Airfield Operations Officer

The management of our runways is as important as managing the people who run them. Airfield Operations Officers do both and also work as a liaison with anyone who needs to access the airfield for any reason. Their duties include ensuring the safe takeoff and landing of aircraft, maintaining navigational aids, performing inspections and communicating with air traffic control.

Relevant Interests and Skills

  • Operations Administration
  • Engineering Applied Science
  • Facilities
  • Natural Science

Career Tasks

  1. Perform and lead airfield operations functions of air traffic control and airspace management.
  2. Advise commanders on the effective use of airfield operations assets.
  3. Provide staff leadership, supervision and technical assistance.
  4. Develop and implement plans, policies and programs for executing Air Force airfield operations activities.

Service Commitment A Duty and an Honor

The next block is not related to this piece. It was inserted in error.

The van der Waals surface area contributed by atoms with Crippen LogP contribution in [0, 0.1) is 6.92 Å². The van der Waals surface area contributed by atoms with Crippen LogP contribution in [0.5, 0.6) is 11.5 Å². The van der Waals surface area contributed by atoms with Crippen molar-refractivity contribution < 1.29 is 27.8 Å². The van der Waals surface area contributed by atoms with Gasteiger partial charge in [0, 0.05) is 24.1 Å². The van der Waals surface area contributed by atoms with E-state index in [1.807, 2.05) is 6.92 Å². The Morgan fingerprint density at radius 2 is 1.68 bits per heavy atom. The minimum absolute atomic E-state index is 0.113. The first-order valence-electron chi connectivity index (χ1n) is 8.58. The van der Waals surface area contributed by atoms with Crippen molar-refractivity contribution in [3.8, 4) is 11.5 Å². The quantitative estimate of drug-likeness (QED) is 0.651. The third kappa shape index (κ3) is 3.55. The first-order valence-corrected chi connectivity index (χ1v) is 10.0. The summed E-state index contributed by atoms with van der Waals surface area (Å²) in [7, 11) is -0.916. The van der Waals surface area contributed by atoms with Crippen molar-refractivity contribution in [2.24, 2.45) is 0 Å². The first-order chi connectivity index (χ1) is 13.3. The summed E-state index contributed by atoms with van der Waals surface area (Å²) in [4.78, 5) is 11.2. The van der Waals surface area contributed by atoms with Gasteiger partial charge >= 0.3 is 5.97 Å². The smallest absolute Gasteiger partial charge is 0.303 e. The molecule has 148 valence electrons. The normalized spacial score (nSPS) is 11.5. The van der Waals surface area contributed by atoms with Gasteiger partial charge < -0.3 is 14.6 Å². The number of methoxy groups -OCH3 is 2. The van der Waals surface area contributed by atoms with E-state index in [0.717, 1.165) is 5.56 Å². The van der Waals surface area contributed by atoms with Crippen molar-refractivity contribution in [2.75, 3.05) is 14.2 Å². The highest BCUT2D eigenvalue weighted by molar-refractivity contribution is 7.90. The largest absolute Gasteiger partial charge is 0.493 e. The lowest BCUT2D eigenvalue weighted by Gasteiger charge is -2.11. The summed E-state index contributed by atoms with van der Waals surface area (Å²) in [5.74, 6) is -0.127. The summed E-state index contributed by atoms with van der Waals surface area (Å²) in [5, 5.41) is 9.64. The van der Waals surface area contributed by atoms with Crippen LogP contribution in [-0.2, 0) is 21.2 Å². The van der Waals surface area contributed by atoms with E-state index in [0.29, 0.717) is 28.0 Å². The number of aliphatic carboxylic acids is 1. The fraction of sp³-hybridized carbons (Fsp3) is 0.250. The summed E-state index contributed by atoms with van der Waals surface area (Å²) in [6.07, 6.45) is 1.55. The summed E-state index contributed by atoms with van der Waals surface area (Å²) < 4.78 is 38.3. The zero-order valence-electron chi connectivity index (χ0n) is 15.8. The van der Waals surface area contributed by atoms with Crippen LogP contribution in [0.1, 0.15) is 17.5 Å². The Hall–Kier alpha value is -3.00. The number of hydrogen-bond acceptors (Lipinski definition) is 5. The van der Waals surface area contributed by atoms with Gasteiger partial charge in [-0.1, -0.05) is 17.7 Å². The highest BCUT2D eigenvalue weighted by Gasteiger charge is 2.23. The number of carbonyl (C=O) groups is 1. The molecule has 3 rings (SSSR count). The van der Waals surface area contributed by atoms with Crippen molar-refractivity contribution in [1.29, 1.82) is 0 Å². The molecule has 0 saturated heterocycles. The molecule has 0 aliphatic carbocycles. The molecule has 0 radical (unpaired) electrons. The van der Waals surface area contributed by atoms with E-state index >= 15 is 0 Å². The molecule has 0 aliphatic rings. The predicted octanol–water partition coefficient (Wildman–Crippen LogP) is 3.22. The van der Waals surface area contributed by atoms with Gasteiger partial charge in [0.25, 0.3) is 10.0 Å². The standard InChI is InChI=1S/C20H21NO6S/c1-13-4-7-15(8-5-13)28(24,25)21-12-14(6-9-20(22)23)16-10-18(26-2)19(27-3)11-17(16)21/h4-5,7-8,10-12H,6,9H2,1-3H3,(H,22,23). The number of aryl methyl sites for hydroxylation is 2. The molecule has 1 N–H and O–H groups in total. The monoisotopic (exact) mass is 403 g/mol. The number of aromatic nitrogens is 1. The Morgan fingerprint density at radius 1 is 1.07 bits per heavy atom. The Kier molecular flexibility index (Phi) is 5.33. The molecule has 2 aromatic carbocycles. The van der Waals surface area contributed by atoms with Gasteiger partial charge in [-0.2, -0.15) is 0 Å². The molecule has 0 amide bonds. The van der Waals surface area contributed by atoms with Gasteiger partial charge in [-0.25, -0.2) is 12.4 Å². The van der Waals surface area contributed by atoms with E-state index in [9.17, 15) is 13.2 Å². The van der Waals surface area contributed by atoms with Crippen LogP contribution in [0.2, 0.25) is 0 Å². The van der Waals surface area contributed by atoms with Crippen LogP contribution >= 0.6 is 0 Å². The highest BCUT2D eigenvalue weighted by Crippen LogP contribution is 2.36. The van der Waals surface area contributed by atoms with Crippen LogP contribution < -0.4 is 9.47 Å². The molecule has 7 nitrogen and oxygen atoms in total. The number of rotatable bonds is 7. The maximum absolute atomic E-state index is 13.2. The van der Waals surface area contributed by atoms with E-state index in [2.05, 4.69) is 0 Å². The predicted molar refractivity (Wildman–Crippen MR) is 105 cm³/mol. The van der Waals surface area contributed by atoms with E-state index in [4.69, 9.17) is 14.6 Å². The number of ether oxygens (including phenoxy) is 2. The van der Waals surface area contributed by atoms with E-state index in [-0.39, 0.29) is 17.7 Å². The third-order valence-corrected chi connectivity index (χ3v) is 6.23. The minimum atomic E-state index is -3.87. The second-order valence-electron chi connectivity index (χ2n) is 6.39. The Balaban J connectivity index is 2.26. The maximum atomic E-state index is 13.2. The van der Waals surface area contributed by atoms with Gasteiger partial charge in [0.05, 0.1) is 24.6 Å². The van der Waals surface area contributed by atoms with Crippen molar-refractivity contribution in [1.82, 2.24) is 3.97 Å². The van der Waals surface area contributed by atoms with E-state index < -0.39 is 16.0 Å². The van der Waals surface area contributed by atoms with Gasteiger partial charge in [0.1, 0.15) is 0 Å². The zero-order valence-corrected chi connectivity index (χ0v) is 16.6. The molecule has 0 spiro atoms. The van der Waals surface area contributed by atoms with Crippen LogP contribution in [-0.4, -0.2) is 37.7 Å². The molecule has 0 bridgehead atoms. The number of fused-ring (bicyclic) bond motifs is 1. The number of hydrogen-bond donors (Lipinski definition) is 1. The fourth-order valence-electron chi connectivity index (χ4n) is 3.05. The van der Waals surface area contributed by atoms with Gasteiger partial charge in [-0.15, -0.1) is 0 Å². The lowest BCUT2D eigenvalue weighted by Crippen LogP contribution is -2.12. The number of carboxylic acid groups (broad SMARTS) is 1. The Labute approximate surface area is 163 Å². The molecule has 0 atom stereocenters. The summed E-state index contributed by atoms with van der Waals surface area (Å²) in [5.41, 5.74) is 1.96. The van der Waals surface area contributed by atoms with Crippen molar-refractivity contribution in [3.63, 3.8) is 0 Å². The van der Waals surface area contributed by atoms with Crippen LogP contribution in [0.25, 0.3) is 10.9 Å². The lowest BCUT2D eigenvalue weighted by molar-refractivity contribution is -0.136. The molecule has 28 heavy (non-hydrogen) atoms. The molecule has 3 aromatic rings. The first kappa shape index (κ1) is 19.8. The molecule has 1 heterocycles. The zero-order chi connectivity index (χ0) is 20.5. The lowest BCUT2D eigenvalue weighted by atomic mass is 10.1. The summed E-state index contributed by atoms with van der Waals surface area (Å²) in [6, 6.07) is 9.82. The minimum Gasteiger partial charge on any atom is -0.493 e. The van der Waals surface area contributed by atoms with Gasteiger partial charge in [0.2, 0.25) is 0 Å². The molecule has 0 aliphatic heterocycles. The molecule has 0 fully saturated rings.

After completing all Air Force ROTC and academic degree requirements, cadets accept a commission as second lieutenants in the Air Force or Space Force, appointed by the President of the United States. The length of your initial service commitment depends on your career. Most officers have a four-year, active-duty service commitment. Pilots have a 10-year, active-duty service commitment, and both Combat System Officers and Air Battle Managers have a six-year service commitment upon completion of their respective training. Nursing graduates accept a commission in the Air Force Nurse Corps and serve four years on active duty after completing their licensing examination.

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